Afghan Voice Radio: The frontline of a ‘new’ Afghanistan

All around the world, Afghan youth who have fled abroad are investing in online media and sports as vehicles for civic participation and peace, says Zubair Gharghasht.

Zubair Gharghasht
19 November 2012

In recent years, new forms of online media have given many Afghans in Afghanistan and in the diaspora the chance to participate in national debates and sporting events for the first time. Through their engagement, Afghans are forging the frontline of a ‘new’ Afghanistan. This ‘new’ Afghanistan is one which embraces diversity, creates bonds between Afghanistan's diverse religious and ethnic communities and elevates civil society as the primary force for peace. There may be many challenges to this model, but unity remains the right of ordinary Afghans.

Radio in exile

I founded Afghan Voice Radio, an online radio station which I run from exile in the UK, in 2010 in order to make my own contribution to peace and unity in Afghanistan through providing a global platform for dialogue and debate. It is a voluntary run, not for profit, independent community internet radio station; a safe place for freedom of expression, discussion, news, culture and analysis. As listener Habib Fazli recently commented on our Facebook page, “Afghan Voice unites Afghan youth and promotes Afghan culture. It brings people together.”

I started experimenting with online radio in 2009 with just a notebook and a mixer, teaching myself about community internet radio and media via online tutorials. I soon found out that Afghans across the world were actually listening. The first callers were quite nervous and forgot what they were calling for. When Aman called us to a share a joke he only managed to say: “I had a joke but as soon as I dialed the number I completely forgot it!”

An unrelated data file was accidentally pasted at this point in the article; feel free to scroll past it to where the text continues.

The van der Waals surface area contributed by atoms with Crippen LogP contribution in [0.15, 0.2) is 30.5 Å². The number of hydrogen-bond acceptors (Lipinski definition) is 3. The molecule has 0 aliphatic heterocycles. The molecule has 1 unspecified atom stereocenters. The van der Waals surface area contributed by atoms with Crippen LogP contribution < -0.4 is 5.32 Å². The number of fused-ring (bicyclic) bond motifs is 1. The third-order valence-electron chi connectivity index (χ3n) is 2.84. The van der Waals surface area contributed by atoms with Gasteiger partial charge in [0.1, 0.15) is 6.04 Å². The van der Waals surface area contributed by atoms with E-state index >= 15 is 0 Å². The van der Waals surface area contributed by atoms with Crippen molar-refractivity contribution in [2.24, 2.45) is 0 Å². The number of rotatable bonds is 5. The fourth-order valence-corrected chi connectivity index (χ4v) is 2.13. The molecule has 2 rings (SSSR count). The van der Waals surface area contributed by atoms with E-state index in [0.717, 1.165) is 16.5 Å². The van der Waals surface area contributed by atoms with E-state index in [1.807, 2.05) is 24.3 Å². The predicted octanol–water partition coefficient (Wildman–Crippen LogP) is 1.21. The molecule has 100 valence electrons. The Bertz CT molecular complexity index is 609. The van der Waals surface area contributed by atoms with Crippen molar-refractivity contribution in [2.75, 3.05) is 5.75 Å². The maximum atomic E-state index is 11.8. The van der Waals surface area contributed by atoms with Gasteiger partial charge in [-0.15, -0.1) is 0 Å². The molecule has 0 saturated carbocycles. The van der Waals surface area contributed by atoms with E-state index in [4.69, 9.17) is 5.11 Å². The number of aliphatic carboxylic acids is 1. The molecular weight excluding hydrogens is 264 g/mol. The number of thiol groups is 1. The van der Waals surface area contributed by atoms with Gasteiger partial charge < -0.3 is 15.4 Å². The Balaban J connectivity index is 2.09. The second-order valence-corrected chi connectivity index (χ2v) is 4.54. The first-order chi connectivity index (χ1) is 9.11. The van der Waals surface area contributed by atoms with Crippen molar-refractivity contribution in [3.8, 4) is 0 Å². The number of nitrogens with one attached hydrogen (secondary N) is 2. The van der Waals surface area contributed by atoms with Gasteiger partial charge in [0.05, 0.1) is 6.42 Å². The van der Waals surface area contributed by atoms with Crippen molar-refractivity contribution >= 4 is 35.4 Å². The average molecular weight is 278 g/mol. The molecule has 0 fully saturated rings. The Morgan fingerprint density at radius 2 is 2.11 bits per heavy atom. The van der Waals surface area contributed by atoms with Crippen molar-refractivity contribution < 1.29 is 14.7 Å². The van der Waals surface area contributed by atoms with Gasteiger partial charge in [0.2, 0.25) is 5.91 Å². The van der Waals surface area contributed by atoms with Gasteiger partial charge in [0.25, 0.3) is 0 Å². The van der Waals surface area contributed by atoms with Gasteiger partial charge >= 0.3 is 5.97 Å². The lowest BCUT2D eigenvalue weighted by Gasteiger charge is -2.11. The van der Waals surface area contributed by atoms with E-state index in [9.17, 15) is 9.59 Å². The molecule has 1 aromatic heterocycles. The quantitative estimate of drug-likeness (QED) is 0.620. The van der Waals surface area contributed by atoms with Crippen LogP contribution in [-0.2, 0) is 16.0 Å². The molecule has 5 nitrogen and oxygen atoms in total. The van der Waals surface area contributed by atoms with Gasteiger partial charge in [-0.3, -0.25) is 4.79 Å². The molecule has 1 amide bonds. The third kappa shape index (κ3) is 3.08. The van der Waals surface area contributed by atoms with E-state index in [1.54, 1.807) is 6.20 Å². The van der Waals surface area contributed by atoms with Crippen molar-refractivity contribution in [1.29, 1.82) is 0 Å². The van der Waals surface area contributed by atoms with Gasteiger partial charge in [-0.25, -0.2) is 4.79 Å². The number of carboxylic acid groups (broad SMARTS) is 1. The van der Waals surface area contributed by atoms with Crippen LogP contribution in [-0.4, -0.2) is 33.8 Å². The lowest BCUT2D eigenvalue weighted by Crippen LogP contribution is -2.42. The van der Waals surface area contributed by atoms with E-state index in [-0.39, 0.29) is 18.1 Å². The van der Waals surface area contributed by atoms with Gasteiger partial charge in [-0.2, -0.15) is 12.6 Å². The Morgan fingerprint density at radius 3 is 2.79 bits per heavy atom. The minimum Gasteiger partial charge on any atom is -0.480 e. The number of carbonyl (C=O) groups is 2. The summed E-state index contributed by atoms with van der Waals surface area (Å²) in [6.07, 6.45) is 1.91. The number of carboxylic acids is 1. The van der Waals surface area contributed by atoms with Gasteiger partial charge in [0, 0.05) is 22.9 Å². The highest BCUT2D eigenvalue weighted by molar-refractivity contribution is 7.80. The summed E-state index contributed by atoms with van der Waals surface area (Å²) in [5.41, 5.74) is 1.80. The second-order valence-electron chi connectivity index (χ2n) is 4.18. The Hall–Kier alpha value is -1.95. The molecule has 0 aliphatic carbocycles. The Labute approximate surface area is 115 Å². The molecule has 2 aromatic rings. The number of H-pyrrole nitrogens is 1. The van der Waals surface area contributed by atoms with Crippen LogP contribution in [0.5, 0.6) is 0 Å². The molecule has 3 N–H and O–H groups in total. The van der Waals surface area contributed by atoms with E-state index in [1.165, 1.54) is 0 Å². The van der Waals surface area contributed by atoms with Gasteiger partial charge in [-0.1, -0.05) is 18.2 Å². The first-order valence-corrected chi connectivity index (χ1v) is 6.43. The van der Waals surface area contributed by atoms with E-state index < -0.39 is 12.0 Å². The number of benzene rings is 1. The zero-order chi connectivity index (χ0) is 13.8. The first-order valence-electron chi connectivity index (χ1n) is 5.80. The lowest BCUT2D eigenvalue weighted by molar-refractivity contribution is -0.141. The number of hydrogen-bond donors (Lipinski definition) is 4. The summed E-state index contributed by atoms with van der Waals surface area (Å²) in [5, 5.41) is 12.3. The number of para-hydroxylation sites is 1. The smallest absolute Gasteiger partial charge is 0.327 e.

Via Skype, Afghans living abroad started to message me song requests for friends and family they miss back home. Then people asked me if I could broadcast discussions and the first episode of our weekly discussion show, Hujra, was born. Hujra is an Arabic word which means 'guest house'. It is a very common word in Afghanistan, especially among Pashton villagers. It refers to the guest house where villagers welcome guests. The young men and elders also gather there to discuss important issues in the community. It is a public place where everyone is permitted: poor, rich, illiterate and educated alike.

In a recent episode of Hujra, individuals from all generations called in to discuss the topic of arranged marriages, some phoning from Manchester, others from Kabul. It turned out to be one of our most popular programmes yet. People were talking openly and freely across generations and borders in a way that would never happen in most Afghan families.

We have also run programmes on migrants’ journeys to Britain, a topic which receives scant attention in mainstream media. I’ve talked to people along the route, including campaigners in Calais and led a discussion of European asylum policy. Where we can, we’ve tried to link up with other initiatives reaching out to young migrants in the European diaspora, such as hosting a show for Young People Seeking Safety Week.

Because of the time difference around the world our working hours are irregular and long and there’s always something unexpected going on. We start the day at 6 am UK time with news updates and usually  end the day with a Hujra show finishing at around 1 am, presented by Ahmad Shah Ahmadi from the UAE. Recordings are usually done in our Brighton studio but we increasingly send reporters out on location.

Afghan Voice Radio studio

Afghan Voice Radio studio

Sports reports

Sports have been a staple of our daily radio shows since we started broadcasting, whether coverage of the rising Afghan boxing scene or providing commentary on international cricket. The popularity of these shows reflects the growth and encouragement of sports among Afghan youth and also the fact that there is a growing Afghan civil society at home and abroad willing to come together as a nation around shared sporting events. Whether through the Afghan female football team, Afghanistan’s first premiere league or participation in the recent the Olympic Games, sports are tools that unite Afghans all around the world and give them an opportunity to be proud of their war-torn country. In their important role as role models for the country’s youth, sports personalities help to lay the foundations for a strong civil society of Afghans.